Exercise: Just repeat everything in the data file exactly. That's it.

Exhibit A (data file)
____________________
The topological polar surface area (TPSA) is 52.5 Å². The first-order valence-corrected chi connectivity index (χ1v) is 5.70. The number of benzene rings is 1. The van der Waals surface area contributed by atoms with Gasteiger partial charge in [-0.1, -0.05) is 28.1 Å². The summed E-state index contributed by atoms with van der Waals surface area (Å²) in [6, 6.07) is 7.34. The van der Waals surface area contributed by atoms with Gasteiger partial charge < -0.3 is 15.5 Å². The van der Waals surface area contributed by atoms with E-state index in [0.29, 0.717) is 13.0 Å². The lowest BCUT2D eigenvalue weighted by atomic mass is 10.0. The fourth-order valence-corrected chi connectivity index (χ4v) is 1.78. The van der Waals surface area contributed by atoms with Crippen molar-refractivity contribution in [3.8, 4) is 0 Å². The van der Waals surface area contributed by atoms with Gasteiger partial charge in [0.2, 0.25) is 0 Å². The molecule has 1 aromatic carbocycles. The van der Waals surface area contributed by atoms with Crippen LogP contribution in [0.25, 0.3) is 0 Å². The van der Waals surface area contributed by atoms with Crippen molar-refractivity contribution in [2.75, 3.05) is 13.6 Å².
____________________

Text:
The topological polar surface area (TPSA) is 52.5 Å². The first-order valence-corrected chi connectivity index (χ1v) is 5.70. The number of benzene rings is 1. The van der Waals surface area contributed by atoms with Gasteiger partial charge in [-0.1, -0.05) is 28.1 Å². The summed E-state index contributed by atoms with van der Waals surface area (Å²) in [6, 6.07) is 7.34. The van der Waals surface area contributed by atoms with Gasteiger partial charge < -0.3 is 15.5 Å². The van der Waals surface area contributed by atoms with E-state index in [0.29, 0.717) is 13.0 Å². The lowest BCUT2D eigenvalue weighted by atomic mass is 10.0. The fourth-order valence-corrected chi connectivity index (χ4v) is 1.78. The van der Waals surface area contributed by atoms with Crippen molar-refractivity contribution in [3.8, 4) is 0 Å². The van der Waals surface area contributed by atoms with Gasteiger partial charge in [0.2, 0.25) is 0 Å². The molecule has 1 aromatic carbocycles. The van der Waals surface area contributed by atoms with Crippen LogP contribution in [0.25, 0.3) is 0 Å². The van der Waals surface area contributed by atoms with Crippen molar-refractivity contribution in [2.75, 3.05) is 13.6 Å².